7. The Cable Guy (1996)
Diagnosis: Dissociative identity disorder
Steven (Matthew Broderick) moves into his own apartment after his girlfriend, Robin (Leslie Mann), refuses his marriage proposal. In order to get free movie channels, he bribes the cable guy Chip (Jim Carrey), who in return wants to establish a friendship.
Over the course of a few encounters, the two of them become more confidants than friends, but then Chip becomes obsessed with Steven; he buys him an expensive entertainment system, helps with his love life, and inserts himself into his other personal relationships. Eventually it is learned that Chip was fired by the cable company for stalking customers, and lives in a fantasy world of television and movies as a result of being abandoned by his mother.
As the directorial debut of Ben Stiller (who also has a recurring cameo) with a script by Judd Apatow, “The Cable Guy” is a black comedy that was a bomb upon its release. Regardless, it prophesied a world connected via telephones, computers, and television. As a result, the film has gained a cult audience and a newfound respect.
8. The Butcher Boy (1997)
Diagnosis: Dissociative identity disorder, schizophrenia
In the 60s in a small town in Ireland, Francie (Eamonn Owens) is a 12-year-old boy whose imagination is overridden with television, communists, and aliens. His mother has a nervous breakdown and commits suicide, and his alcoholic father is emotionally devoid. Francie spends a lot time with his best friend Joe, conversing about gangsters, cowboys, monsters, and nuclear annihilation.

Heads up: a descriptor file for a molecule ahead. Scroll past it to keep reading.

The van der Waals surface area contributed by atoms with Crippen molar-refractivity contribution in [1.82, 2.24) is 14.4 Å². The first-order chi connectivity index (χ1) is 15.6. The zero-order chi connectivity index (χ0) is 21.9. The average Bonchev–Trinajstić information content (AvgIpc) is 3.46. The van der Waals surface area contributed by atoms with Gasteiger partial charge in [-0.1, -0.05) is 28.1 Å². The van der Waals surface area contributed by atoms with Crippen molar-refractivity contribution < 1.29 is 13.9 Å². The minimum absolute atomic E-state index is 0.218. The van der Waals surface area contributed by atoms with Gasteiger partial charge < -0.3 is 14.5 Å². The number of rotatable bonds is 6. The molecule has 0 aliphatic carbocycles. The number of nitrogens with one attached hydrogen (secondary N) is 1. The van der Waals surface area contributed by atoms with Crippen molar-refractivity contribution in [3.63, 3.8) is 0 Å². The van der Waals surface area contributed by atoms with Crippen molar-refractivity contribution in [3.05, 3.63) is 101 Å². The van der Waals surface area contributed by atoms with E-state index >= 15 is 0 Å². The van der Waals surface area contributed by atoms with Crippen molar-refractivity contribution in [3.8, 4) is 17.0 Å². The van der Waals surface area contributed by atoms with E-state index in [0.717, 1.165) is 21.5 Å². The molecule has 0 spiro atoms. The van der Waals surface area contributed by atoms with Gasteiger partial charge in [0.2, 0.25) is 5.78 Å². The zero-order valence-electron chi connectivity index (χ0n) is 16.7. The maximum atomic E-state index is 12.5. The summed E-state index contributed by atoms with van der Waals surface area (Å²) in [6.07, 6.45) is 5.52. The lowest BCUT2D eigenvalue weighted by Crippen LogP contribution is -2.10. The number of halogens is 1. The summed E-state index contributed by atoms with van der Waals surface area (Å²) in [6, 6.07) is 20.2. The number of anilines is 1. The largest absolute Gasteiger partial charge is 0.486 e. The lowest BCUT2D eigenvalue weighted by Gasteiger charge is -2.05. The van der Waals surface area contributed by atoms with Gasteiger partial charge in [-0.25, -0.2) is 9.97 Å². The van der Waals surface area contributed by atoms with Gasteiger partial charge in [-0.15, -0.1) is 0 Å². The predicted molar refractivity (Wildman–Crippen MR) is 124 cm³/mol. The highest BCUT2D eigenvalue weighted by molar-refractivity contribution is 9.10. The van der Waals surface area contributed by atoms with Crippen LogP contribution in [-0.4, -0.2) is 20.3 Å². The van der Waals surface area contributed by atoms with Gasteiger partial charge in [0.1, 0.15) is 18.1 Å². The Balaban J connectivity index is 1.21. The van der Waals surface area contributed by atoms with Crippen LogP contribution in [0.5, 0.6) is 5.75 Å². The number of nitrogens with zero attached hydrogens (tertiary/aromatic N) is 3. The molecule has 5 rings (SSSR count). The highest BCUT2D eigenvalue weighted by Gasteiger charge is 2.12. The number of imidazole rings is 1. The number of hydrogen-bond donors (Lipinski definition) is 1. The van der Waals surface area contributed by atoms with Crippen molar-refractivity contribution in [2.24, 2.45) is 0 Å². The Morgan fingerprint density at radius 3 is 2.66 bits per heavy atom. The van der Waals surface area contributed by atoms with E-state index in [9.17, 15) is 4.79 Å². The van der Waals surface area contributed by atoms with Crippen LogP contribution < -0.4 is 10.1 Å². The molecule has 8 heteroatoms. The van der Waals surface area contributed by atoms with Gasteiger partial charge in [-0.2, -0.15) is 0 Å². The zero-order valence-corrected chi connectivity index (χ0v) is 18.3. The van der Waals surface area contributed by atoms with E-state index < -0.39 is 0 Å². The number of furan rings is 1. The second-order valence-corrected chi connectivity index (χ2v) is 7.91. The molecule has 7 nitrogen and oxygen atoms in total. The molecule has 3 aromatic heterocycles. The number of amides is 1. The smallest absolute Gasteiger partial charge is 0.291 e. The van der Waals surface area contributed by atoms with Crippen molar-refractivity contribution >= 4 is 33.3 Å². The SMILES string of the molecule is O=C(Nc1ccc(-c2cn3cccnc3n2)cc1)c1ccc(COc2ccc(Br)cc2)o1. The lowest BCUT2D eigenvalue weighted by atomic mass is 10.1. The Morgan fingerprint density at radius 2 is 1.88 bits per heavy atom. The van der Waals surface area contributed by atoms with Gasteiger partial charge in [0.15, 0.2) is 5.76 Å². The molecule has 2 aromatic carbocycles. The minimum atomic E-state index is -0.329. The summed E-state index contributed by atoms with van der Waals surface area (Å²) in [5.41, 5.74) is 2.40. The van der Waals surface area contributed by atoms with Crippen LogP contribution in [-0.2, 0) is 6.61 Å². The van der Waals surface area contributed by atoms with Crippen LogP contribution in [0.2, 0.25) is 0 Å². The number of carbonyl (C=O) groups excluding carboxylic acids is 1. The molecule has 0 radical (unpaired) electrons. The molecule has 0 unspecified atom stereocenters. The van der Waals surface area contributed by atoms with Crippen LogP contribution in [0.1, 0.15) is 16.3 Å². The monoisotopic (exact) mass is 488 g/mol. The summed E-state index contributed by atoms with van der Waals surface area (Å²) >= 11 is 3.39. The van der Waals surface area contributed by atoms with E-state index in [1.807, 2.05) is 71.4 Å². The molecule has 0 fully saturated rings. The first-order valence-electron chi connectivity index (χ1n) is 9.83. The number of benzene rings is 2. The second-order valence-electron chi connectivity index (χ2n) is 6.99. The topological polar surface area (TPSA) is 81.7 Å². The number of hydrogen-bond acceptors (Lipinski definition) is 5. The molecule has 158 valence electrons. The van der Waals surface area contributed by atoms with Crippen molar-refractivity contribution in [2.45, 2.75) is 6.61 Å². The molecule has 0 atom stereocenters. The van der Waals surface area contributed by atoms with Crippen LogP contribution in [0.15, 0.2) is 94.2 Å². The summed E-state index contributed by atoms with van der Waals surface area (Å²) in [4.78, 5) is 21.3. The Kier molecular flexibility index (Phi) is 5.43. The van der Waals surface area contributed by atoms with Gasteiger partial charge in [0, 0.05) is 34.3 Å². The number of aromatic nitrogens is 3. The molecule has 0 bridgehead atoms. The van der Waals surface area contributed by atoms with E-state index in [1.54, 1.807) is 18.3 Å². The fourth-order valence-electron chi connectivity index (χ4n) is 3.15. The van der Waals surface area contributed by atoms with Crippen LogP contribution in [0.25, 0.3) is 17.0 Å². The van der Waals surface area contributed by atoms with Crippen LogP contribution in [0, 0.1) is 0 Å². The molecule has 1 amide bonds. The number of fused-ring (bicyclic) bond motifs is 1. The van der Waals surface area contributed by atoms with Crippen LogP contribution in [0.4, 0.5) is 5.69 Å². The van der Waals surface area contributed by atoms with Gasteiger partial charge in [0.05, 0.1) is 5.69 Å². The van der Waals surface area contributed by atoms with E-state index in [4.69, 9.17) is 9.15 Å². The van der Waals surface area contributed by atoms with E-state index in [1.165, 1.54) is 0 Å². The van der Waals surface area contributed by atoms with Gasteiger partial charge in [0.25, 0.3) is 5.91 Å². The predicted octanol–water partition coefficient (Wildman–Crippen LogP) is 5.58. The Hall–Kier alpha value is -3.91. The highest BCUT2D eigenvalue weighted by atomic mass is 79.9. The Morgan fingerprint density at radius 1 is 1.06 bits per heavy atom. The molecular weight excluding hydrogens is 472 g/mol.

He also develops problems with another boy, Phillip, and his mother, which lands him in a reformatory school and is subsequently molested by a priest. Francie drifts further into his fantasies and confides in the profanity-laced Virgin Mary (Sinead O’Connor). When he is released, his father dies of alcoholism, while a stronger friendship has developed between Joe and Phillip.
Based on the novel by Patrick McCabe (who has a cameo as the town drunk) and script collaborated with the director, Neil Jordan, “The Butcher Boy” is a bittersweet tragicomedy that captures Francie’s schizophrenia with the use of voice-overs by the adult version of the lead character.
It would receive a positive response and would go on to win several awards, which included Jordan for Best Director and a special mention for Owens (his feature debut) at the Berlin International Film Festival.
9. As Good As It Gets (1997)
Diagnosis: Obsessive-compulsive disorder
In New York City, Melvin (Jack Nicholson) is a 60-year-old bigoted, misanthropic writer who suffers from obsessive-compulsive disorder. Due to his phobias and irritability, he is alienated by almost everybody he encounters. He develops an attraction toward Carol (Helen Hunt), a waitress at his favorite restaurant, who is the only person who can tolerate his behavior.
Melvin’s gay artist neighbor, Simon (Greg Kinnear), is nearly killed during a robbery and is subsequently hospitalized. The neurotic writer agrees to care for his dog and becomes emotionally attached to it. Meanwhile, Carol takes a job closer to home in order to care for her asthmatic son.
Directed by James L. Brooks, “As Good As It Gets” is a romantic comedy with an eclectic cast that includes Cuba Gooding Jr., Harold Ramis, and Jesse James. The film received positive reviews, became a box office hit, and was nominated for many awards. Nicholson and Hunt would win Best Actor and Best Actress at the Oscars, the Golden Globes, and the Satellite Awards.
10. Molly (1999)
A mental health institution is closed due to budget cuts, which forces longtime resident Molly (Elizabeth Shue), who is autistic, to move in with her brother, Buck (Aaron Eckhart), an advertising executive and a bachelor. When she throws his life into a tailspin, a neurologist suggests an experimental surgery; at first he’s against it, but then recants.
At first, Molly’s condition improves and she is capable being social, but after a few months, her brain begins to regress into it former disruptive and erratic state.